Time to maximize the Cactus League experience
March 6, 2013
The Arizona Republic
Every year, Arizona hosts the rough equivalent of a Super Bowl.
That’s how important spring training is to state’s economy. This windfall, estimated at more than $400 million for the Cactus League season alone (more than $600 million including the ballparks’ year-round activities) should be protected in both the short and long terms.
The major fix that needs state and local leaders’ attention is a permanent funding source for continuing stadium improvements, lest spring training continue to lurch from one revenue puzzle to another.
Rental-car and general sales-tax levels are at the breaking point. Other revenue sources should be targeted by the state Legislature, notably hotels, restaurants and casinos. These are areas that hit a desirable cross-section of tourists, part-time and full-time residents.
Once a permanent funding source is secured, the Cactus League should go after a 16th team in the short term, 18 for the long run. The current odd-numbered arrangement of 15 teams leaves too many split-squad games so eight games can be played daily.
This leaves fans hesitant to commit to a game because they’re wondering if they’ll see the marquee players.
The eventual targets should include the St. Louis Cardinals, who dominate baseball interest in several Midwestern states and would instantly rank as one of the Cactus League’s marquee teams.
Other possibilities include the Minnesota Twins, who — like the Cardinals — are roughly the same distance from Arizona as they are from their current setup in Florida. Also, the Toronto Blue Jays make sense because of the vast number of Canadians who spend partial years in Arizona.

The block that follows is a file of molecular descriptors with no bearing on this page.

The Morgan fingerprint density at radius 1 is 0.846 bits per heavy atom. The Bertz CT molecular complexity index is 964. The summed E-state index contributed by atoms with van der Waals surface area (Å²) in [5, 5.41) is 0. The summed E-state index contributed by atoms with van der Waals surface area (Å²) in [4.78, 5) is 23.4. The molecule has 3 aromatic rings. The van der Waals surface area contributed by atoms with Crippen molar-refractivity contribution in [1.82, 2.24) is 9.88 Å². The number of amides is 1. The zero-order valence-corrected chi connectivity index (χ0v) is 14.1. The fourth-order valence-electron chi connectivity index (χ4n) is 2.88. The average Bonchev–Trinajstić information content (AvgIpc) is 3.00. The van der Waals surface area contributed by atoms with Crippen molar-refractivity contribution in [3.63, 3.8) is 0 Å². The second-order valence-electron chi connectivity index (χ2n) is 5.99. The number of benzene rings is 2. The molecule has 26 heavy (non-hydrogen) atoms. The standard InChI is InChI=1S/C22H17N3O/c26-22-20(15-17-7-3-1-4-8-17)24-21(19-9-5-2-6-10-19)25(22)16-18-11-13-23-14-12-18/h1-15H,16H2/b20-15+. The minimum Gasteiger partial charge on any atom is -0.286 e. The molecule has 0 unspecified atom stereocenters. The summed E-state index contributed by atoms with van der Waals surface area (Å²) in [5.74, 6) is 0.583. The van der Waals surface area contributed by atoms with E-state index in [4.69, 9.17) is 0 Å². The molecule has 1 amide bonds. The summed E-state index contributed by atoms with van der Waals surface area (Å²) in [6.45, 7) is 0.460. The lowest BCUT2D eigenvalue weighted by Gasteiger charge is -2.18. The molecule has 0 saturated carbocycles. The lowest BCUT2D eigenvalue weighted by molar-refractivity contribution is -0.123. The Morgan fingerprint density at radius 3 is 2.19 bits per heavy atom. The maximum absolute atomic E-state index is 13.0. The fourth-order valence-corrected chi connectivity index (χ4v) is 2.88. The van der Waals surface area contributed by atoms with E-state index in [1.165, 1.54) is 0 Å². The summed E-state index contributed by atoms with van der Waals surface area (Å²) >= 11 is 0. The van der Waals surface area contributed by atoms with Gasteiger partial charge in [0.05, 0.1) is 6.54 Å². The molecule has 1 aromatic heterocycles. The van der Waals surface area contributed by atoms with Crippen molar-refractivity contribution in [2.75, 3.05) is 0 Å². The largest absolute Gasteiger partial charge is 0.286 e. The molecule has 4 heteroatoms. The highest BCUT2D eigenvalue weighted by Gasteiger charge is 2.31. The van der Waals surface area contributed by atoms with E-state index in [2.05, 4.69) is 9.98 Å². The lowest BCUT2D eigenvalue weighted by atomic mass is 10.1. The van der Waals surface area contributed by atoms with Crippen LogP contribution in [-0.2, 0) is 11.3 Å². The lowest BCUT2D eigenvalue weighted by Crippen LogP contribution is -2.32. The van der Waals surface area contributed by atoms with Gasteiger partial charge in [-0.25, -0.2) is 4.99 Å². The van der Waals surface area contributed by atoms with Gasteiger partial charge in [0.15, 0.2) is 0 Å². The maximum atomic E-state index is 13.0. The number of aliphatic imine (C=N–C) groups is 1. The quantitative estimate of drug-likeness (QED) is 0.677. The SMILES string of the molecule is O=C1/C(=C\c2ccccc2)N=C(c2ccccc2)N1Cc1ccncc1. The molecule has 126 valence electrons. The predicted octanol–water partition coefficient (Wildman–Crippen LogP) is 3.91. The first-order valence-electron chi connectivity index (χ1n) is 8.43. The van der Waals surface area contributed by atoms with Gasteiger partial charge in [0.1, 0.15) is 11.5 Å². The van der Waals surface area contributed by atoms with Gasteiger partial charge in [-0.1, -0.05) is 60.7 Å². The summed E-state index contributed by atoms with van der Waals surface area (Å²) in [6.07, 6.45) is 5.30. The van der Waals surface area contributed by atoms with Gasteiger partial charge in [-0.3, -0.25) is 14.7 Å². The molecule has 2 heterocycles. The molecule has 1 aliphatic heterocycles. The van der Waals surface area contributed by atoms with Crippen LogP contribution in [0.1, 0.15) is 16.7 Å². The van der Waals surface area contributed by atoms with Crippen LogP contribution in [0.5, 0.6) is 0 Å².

The present alignment of teams has nine in the West Valley with just six on the east side. The imbalance could be corrected if the Gila River Indian Community, which made a run at landing the Arizona Diamondbacks, could land a couple of teams, the way the Salt River Pima-Maricopa Community lured the D-Backs and Colorado Rockies by agreeing to build the dazzling Salt River Fields.
Other communities that should explore spring training, either separately or jointly, are Chandler and Gilbert.
Both are among the nation’s 100 largest cities. Combined, they make up nearly a half-million people. As the recession ends, it’s time for leaders of these communities to start thinking big. If the relatively small West Valley town of Goodyear can host two teams, surely Chandler/Gilbert can land at least one.
Teams much do much more to attract young people.
Studies have shown that spring-training crowds have grown older in recent years. That’s not surprising, considering that ticket prices now rival those for regular-season Major League Baseball games.
That means teams must take the long view, offering substantial discounts for students at universities and community colleges.
At the very least, they should offer half-price tickets for young people at least one day a week (Fridays should work, for sure).
Along the same lines, Sundays should be a family day, with discounts for children.
These concepts won’t work, though, if only a few teams participate.
Cities should follow Scottsdale’s lead and promote the Cactus League through spring-training kickoff festivals that feature food, interactive games and other fun activities.
The Valley is the world capital for spring-training baseball. State and local leaders need to understand this and capitalize.